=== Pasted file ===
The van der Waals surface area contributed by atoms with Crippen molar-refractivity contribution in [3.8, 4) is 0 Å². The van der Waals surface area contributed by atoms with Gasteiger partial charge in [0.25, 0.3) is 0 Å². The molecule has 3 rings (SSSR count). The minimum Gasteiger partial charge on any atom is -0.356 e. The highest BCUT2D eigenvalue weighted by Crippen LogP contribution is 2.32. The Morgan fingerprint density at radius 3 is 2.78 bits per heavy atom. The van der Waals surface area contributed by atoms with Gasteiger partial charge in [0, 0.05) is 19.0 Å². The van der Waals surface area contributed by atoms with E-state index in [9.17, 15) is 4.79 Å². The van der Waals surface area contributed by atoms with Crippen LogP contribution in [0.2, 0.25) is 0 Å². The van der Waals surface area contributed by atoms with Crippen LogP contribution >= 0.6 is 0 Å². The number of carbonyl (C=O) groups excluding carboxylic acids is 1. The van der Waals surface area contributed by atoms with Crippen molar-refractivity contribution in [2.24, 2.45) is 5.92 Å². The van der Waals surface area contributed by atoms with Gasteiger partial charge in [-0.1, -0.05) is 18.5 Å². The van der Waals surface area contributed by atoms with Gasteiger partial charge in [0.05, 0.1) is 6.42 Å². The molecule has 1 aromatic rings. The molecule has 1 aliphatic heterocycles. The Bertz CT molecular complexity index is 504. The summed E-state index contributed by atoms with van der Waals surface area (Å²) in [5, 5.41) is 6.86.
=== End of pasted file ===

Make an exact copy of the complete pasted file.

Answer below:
The van der Waals surface area contributed by atoms with Crippen molar-refractivity contribution in [3.8, 4) is 0 Å². The van der Waals surface area contributed by atoms with Gasteiger partial charge in [0.25, 0.3) is 0 Å². The molecule has 3 rings (SSSR count). The minimum Gasteiger partial charge on any atom is -0.356 e. The highest BCUT2D eigenvalue weighted by Crippen LogP contribution is 2.32. The Morgan fingerprint density at radius 3 is 2.78 bits per heavy atom. The van der Waals surface area contributed by atoms with Gasteiger partial charge in [0, 0.05) is 19.0 Å². The van der Waals surface area contributed by atoms with E-state index in [9.17, 15) is 4.79 Å². The van der Waals surface area contributed by atoms with Crippen LogP contribution in [0.2, 0.25) is 0 Å². The van der Waals surface area contributed by atoms with Crippen LogP contribution >= 0.6 is 0 Å². The number of carbonyl (C=O) groups excluding carboxylic acids is 1. The van der Waals surface area contributed by atoms with Crippen molar-refractivity contribution in [2.24, 2.45) is 5.92 Å². The van der Waals surface area contributed by atoms with Gasteiger partial charge in [-0.1, -0.05) is 18.5 Å². The van der Waals surface area contributed by atoms with Gasteiger partial charge in [0.05, 0.1) is 6.42 Å². The molecule has 1 aromatic rings. The molecule has 1 aliphatic heterocycles. The Bertz CT molecular complexity index is 504. The summed E-state index contributed by atoms with van der Waals surface area (Å²) in [5, 5.41) is 6.86.